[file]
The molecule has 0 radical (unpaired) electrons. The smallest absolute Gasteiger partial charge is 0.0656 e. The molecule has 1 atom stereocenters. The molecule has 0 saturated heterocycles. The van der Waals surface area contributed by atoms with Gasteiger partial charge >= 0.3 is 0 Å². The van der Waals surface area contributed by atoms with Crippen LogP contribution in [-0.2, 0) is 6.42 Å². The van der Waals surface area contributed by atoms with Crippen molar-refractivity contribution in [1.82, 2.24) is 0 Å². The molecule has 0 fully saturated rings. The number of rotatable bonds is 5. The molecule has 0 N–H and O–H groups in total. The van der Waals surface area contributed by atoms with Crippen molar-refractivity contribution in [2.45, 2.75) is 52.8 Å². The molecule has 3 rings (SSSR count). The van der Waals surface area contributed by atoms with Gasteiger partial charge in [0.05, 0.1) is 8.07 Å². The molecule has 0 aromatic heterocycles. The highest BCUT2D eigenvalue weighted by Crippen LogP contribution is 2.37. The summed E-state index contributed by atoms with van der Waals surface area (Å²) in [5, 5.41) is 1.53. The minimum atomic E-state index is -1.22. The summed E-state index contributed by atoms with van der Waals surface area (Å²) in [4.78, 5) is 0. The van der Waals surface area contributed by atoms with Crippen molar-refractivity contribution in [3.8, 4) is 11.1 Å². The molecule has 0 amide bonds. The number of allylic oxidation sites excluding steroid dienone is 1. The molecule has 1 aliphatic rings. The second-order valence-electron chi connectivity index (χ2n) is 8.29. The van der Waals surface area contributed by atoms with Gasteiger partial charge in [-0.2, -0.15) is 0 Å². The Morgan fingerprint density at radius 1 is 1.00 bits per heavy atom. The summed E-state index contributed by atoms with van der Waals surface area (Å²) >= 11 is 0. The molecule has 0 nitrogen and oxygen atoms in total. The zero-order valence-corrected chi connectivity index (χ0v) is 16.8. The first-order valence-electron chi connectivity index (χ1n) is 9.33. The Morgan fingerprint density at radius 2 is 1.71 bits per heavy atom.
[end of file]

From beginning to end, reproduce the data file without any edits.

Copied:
The molecule has 0 radical (unpaired) electrons. The smallest absolute Gasteiger partial charge is 0.0656 e. The molecule has 1 atom stereocenters. The molecule has 0 saturated heterocycles. The van der Waals surface area contributed by atoms with Gasteiger partial charge >= 0.3 is 0 Å². The van der Waals surface area contributed by atoms with Crippen LogP contribution in [-0.2, 0) is 6.42 Å². The van der Waals surface area contributed by atoms with Crippen molar-refractivity contribution in [1.82, 2.24) is 0 Å². The molecule has 0 fully saturated rings. The number of rotatable bonds is 5. The molecule has 0 N–H and O–H groups in total. The van der Waals surface area contributed by atoms with Crippen molar-refractivity contribution in [2.45, 2.75) is 52.8 Å². The molecule has 3 rings (SSSR count). The van der Waals surface area contributed by atoms with Gasteiger partial charge in [0.05, 0.1) is 8.07 Å². The molecule has 0 aromatic heterocycles. The highest BCUT2D eigenvalue weighted by Crippen LogP contribution is 2.37. The summed E-state index contributed by atoms with van der Waals surface area (Å²) in [5, 5.41) is 1.53. The minimum atomic E-state index is -1.22. The summed E-state index contributed by atoms with van der Waals surface area (Å²) in [4.78, 5) is 0. The van der Waals surface area contributed by atoms with Crippen molar-refractivity contribution in [3.8, 4) is 11.1 Å². The molecule has 0 amide bonds. The number of allylic oxidation sites excluding steroid dienone is 1. The molecule has 1 aliphatic rings. The second-order valence-electron chi connectivity index (χ2n) is 8.29. The van der Waals surface area contributed by atoms with Gasteiger partial charge in [-0.2, -0.15) is 0 Å². The Morgan fingerprint density at radius 1 is 1.00 bits per heavy atom. The summed E-state index contributed by atoms with van der Waals surface area (Å²) >= 11 is 0. The molecule has 0 nitrogen and oxygen atoms in total. The zero-order valence-corrected chi connectivity index (χ0v) is 16.8. The first-order valence-electron chi connectivity index (χ1n) is 9.33. The Morgan fingerprint density at radius 2 is 1.71 bits per heavy atom.